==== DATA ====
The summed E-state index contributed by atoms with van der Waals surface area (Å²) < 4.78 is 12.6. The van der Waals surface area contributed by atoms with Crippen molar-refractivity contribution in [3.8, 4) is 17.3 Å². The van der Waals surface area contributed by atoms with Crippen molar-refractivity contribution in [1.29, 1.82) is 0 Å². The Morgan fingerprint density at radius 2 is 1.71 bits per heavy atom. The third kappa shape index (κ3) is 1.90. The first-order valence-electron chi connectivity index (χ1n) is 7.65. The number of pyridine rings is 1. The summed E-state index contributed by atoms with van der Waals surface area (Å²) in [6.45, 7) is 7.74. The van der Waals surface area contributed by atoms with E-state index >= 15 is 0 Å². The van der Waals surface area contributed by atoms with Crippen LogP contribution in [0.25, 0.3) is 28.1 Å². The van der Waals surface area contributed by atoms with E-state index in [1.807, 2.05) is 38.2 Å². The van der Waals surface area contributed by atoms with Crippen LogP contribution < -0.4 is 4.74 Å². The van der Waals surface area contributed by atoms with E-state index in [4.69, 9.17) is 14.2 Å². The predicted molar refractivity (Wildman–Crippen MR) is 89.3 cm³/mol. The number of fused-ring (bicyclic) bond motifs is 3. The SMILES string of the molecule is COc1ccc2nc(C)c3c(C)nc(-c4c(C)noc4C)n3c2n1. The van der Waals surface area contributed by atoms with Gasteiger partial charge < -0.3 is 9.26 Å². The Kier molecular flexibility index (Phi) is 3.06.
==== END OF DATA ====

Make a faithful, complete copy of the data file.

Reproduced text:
The summed E-state index contributed by atoms with van der Waals surface area (Å²) < 4.78 is 12.6. The van der Waals surface area contributed by atoms with Crippen molar-refractivity contribution in [3.8, 4) is 17.3 Å². The van der Waals surface area contributed by atoms with Crippen molar-refractivity contribution in [1.29, 1.82) is 0 Å². The Morgan fingerprint density at radius 2 is 1.71 bits per heavy atom. The third kappa shape index (κ3) is 1.90. The first-order valence-electron chi connectivity index (χ1n) is 7.65. The number of pyridine rings is 1. The summed E-state index contributed by atoms with van der Waals surface area (Å²) in [6.45, 7) is 7.74. The van der Waals surface area contributed by atoms with E-state index >= 15 is 0 Å². The van der Waals surface area contributed by atoms with Crippen LogP contribution in [0.25, 0.3) is 28.1 Å². The van der Waals surface area contributed by atoms with E-state index in [1.807, 2.05) is 38.2 Å². The van der Waals surface area contributed by atoms with Crippen LogP contribution < -0.4 is 4.74 Å². The van der Waals surface area contributed by atoms with E-state index in [4.69, 9.17) is 14.2 Å². The predicted molar refractivity (Wildman–Crippen MR) is 89.3 cm³/mol. The number of fused-ring (bicyclic) bond motifs is 3. The SMILES string of the molecule is COc1ccc2nc(C)c3c(C)nc(-c4c(C)noc4C)n3c2n1. The van der Waals surface area contributed by atoms with Gasteiger partial charge < -0.3 is 9.26 Å². The Kier molecular flexibility index (Phi) is 3.06.